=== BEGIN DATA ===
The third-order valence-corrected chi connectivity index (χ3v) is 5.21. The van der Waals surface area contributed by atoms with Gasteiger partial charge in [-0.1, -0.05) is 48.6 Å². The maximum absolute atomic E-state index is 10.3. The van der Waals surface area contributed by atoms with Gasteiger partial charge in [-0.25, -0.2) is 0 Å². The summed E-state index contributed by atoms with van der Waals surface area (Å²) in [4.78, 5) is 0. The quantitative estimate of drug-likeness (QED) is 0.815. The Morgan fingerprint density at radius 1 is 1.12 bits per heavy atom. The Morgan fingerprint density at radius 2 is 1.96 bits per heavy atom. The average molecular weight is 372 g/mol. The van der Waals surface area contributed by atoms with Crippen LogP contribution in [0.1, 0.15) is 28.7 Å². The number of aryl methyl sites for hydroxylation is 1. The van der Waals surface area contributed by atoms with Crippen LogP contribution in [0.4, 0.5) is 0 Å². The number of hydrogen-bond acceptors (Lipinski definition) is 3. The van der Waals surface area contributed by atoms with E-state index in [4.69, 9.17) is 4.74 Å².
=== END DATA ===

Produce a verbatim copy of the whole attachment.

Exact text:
The third-order valence-corrected chi connectivity index (χ3v) is 5.21. The van der Waals surface area contributed by atoms with Gasteiger partial charge in [-0.1, -0.05) is 48.6 Å². The maximum absolute atomic E-state index is 10.3. The van der Waals surface area contributed by atoms with Gasteiger partial charge in [-0.25, -0.2) is 0 Å². The summed E-state index contributed by atoms with van der Waals surface area (Å²) in [4.78, 5) is 0. The quantitative estimate of drug-likeness (QED) is 0.815. The Morgan fingerprint density at radius 1 is 1.12 bits per heavy atom. The Morgan fingerprint density at radius 2 is 1.96 bits per heavy atom. The average molecular weight is 372 g/mol. The van der Waals surface area contributed by atoms with Crippen LogP contribution in [0.1, 0.15) is 28.7 Å². The number of aryl methyl sites for hydroxylation is 1. The van der Waals surface area contributed by atoms with Crippen LogP contribution in [0.4, 0.5) is 0 Å². The number of hydrogen-bond acceptors (Lipinski definition) is 3. The van der Waals surface area contributed by atoms with E-state index in [4.69, 9.17) is 4.74 Å².